Researchers from the University of Bonn, writing in the journal Annals of Neurology, have identified an autoantibody mechanism that could help with the development of new therapies against certain types of epilepsy.
Epilepsy can be caused by brain injury – from a tumour or a traumatic injury, or as a result of a stroke. Some people are born with epilepsy or while others develop it in later life. In the UK, over 500,000 people have epilepsy – about one in every 100 people. There are around 60 million people with epilepsy in the world.
Inflammation and epilepsy
Though researchers have long been aware that some forms of epilepsy are linked with brain inflammation, the team at the University of Bonn have now found that autoantibodies play an important role.
Inflammation in different parts of the brain has different impacts, with inflammation to the area of the brain concerned with memory and emotions – the hippocampus – sometimes resulting in encephalitis. Encephalitis is rare but very serious, with symptoms including confusion, seizures and difficulty speaking.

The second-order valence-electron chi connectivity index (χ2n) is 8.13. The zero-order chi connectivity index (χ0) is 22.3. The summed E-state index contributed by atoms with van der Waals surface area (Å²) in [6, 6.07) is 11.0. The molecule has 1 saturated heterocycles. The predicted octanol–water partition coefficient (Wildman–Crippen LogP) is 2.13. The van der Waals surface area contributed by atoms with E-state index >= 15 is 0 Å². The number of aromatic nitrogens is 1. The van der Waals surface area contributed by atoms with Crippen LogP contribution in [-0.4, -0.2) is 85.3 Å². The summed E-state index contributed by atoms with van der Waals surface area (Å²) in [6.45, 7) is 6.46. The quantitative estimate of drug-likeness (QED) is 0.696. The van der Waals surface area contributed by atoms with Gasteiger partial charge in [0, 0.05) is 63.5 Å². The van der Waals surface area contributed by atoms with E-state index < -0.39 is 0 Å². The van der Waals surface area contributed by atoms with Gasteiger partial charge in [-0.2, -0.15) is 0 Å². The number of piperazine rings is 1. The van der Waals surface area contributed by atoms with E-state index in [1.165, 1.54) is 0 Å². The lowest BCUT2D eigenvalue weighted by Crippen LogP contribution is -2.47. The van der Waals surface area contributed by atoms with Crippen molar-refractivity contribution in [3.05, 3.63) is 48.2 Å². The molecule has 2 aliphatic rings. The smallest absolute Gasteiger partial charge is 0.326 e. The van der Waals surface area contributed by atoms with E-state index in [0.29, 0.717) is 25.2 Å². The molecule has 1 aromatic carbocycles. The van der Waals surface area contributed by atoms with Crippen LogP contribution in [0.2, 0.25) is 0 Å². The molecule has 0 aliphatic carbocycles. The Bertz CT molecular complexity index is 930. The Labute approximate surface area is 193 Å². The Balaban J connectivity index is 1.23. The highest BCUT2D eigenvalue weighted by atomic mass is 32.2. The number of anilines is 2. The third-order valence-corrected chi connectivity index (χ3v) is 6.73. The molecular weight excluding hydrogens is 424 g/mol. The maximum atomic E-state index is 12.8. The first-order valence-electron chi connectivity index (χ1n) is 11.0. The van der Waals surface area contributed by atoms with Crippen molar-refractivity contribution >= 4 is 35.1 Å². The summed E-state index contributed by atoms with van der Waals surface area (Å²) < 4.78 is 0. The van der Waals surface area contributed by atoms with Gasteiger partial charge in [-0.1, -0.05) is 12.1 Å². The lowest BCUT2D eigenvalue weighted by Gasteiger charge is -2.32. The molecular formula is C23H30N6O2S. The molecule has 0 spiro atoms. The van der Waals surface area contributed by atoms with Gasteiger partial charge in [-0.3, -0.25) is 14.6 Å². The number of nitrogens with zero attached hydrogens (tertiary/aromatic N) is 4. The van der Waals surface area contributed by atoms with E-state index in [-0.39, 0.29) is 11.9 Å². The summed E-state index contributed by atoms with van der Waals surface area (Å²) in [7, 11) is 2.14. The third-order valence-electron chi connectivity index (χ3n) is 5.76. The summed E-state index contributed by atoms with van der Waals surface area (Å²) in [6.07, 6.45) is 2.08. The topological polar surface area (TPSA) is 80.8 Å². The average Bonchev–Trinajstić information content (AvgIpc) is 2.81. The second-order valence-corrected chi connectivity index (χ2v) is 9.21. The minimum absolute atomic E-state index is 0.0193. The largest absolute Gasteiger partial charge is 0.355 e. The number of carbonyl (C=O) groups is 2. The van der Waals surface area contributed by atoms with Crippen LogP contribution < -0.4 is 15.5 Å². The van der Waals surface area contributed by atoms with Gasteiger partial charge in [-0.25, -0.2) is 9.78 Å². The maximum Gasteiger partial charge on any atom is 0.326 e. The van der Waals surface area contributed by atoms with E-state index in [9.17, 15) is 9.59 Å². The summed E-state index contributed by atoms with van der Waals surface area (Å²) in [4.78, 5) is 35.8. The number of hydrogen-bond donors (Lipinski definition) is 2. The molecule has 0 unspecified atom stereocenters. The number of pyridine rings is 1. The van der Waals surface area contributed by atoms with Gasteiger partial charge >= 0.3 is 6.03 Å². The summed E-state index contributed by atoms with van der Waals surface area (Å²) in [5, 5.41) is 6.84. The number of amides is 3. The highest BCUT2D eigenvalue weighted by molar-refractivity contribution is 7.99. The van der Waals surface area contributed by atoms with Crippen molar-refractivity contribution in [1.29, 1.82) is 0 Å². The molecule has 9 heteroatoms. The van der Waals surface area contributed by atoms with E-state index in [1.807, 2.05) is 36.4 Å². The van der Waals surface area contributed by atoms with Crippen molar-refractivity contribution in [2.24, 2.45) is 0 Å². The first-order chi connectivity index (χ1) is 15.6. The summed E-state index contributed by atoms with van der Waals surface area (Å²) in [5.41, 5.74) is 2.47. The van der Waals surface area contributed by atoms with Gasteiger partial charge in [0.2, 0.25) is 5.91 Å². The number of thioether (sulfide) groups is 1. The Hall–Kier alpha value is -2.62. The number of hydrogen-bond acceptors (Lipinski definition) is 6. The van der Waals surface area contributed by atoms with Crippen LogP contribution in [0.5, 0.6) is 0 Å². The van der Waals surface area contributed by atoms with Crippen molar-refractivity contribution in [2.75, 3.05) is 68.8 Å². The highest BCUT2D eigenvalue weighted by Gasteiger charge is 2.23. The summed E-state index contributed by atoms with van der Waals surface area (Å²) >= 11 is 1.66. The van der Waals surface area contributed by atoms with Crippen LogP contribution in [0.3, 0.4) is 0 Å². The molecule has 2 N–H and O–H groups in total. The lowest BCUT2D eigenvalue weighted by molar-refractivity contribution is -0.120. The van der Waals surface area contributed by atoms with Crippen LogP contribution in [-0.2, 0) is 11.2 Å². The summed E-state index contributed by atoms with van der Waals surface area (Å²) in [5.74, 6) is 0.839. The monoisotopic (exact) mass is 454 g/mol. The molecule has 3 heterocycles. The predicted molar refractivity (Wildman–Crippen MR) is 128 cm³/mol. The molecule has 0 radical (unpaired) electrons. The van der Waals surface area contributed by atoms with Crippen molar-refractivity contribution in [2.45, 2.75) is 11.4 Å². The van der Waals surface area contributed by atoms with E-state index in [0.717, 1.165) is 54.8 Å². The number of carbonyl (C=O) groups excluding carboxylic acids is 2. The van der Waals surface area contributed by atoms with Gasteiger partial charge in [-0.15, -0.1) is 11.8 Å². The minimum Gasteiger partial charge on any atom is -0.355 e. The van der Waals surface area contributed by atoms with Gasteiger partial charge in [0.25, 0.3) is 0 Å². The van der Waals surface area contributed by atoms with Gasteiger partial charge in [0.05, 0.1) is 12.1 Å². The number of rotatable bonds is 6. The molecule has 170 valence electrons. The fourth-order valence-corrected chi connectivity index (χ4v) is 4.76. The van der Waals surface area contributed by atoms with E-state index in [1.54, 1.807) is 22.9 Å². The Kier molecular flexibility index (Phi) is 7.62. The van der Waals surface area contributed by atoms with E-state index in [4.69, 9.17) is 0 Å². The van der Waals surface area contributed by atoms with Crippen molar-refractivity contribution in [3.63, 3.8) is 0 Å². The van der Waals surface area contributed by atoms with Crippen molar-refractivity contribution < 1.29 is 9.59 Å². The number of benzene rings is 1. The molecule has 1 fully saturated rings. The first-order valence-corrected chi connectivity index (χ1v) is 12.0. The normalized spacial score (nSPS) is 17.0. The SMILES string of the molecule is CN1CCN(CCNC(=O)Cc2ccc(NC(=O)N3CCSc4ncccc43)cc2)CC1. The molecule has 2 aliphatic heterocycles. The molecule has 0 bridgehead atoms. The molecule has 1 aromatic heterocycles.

The researchers found that autoantibodies – antibodies produced by the immune system – direct themselves towards the body’s own proteins – instead of towards bacteria or viruses entering from outside to fight off infection or attack.
The autoantibody, found in the spinal fluid, stops a protein called Drebrin from functioning properly – preventing nerve cells to work properly. This means the electrical information shared between nerve cells is disrupted, leading to further inflammation and seizure.
What this means for patients
This research providers further hope for future treatments for epilepsy in the medium to long term.
Many people develop epilepsy and seizure activity following brain and spinal injury. Recovery can be long and complex, with neurorehabilitation playing an important role.
Learn more about epilepsy in our Study Guide, available to all.